Once the bug was built and the circuit was finished, I could actually make this thing walk with a good control program. I went through several different stages before I found a method of control that I liked. The first job was simple: control a servo. The best way to do this, I found, is to use two timer interrupts, one every 20ms and the other every .5ms. The position is a result of the length of the pulse, which is controlled by some variable x, 1<= x <=4. The first interrupt started the cycle by outputting a high signal as shown in the diagram above. Once the pulse starts, the second interrupt counts x down by 1 every .5 ms, thus regulating the pulse length. So, lets say we want it at 180 degrees which corresponds to a 2ms pulse; that is, 4 x .5ms interrupts. So, the first interrupt starts the pulse, the second counts down to 0 and sets the pin low when it reaches zero, and the cycle continues. Each servo has its own variable x, and the right pattern of delays and x values will make the bug move.
With this down, the next question is, how do you make a sequence of these steps? My first idea was to use an array of values that consist of (servo, position) pairs. This worked for walking forward very well. The program looped through the array, setting servo values and delaying when necessary. This works fine for a static movement, which was my first goal. However, I found this too specific for my goal of dynamically changing direction. I couldn't have four arrays of variable length and try to swap the contents of them. So, instead I used a function approach: there is a function for each direction and it has about ten instructions each that have the servo settings for each direction. The only thing the main program does is check which function to call and how long to let it loop (i.e., how many steps to turn or walk). This worked really well for the object avoidance. The external interrupt created by the microswitch alerts the bug that its run into something, at which point it sets a variable that lets the main program know to switch directions.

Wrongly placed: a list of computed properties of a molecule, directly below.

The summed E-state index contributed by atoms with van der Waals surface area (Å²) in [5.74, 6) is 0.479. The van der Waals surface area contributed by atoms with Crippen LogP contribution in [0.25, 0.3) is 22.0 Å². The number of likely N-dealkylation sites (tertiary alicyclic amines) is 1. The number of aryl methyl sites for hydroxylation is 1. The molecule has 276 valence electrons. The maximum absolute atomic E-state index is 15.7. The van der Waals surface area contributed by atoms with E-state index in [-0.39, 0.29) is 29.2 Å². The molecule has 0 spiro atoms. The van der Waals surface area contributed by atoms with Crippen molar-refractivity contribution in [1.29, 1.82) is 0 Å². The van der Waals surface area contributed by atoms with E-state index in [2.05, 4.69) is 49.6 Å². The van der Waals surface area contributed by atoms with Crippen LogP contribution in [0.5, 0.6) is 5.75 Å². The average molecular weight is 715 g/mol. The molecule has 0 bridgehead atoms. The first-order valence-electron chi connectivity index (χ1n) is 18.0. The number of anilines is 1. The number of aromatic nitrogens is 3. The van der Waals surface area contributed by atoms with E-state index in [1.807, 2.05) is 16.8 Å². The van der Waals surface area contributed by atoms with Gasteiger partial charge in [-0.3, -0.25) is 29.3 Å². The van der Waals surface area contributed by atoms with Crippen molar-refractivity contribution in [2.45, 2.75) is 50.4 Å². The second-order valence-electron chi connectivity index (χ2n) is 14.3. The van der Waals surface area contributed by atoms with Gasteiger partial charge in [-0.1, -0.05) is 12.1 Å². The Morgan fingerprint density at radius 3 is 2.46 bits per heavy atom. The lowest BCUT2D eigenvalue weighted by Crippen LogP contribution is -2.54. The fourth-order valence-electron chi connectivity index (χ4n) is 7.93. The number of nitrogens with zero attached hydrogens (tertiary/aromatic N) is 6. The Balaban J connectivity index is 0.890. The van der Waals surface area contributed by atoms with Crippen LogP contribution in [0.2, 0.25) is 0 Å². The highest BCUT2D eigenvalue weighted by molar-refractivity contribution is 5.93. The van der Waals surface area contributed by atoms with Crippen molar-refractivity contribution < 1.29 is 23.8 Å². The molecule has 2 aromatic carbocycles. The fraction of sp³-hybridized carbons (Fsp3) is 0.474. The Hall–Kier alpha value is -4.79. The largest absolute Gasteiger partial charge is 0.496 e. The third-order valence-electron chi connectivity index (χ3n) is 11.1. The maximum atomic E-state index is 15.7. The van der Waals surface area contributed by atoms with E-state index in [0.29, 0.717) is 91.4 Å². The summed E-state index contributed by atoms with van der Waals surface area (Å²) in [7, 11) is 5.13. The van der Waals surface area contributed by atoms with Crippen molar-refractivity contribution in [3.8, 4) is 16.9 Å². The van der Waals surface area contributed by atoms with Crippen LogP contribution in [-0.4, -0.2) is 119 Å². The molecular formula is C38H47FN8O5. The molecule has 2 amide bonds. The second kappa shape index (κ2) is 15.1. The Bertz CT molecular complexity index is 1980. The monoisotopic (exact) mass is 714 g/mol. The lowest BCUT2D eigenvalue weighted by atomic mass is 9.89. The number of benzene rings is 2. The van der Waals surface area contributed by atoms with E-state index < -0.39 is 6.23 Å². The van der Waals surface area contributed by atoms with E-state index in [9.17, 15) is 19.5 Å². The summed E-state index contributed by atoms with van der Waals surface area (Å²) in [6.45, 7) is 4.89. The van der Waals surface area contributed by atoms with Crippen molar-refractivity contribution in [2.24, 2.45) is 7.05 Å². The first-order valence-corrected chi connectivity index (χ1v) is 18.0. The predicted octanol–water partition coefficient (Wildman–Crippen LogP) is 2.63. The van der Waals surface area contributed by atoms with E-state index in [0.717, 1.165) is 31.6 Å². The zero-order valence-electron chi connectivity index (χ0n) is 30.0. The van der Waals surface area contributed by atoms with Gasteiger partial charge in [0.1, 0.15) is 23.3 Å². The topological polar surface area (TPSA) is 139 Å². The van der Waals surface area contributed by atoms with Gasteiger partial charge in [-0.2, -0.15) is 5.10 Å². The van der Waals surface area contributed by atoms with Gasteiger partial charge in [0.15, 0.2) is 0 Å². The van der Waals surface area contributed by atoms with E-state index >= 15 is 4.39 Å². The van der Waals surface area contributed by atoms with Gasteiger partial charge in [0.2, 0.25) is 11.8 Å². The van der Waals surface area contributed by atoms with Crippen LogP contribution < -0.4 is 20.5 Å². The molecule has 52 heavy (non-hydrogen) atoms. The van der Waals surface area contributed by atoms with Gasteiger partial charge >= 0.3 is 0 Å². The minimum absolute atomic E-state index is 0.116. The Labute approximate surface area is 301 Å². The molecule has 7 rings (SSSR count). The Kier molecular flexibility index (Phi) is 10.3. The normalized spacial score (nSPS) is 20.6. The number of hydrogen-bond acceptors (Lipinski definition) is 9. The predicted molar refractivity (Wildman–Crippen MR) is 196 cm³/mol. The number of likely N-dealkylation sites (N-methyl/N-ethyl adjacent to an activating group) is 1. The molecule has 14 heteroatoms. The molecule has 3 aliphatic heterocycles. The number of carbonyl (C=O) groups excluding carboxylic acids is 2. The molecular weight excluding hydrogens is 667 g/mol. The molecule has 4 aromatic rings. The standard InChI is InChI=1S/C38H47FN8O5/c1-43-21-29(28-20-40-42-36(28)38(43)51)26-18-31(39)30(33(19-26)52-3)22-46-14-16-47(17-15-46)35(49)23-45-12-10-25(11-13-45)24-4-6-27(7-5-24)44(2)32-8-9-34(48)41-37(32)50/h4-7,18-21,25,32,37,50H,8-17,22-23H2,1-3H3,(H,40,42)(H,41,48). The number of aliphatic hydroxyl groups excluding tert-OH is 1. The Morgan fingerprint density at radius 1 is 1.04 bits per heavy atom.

Once this was working, I thought it would be nice to have it do something intelligent. I've programmed the bug to know when it is in a corner and then to get out of it. If it runs into something it first tries going left. If it runs into something there it tries the right side. If it runs into something there, too, it decides its at a dead end and backs up and leaves the way it came. If, while its going through this sequence, it manages to go 24 paces in any single direction, it decides its not in a corner anymore and restarts the sequence. So, its a smart bug. Hopefully it will now figure out when its in a corner before it runs into the walls.
That's the gist of how I did it. The appendix make the specifics pretty clear; everything is commented either on this page or in there. For a mechanical how-to, check the pictures. When I perfect my bug mechanically, I'll put up step by step directions on how to make your own.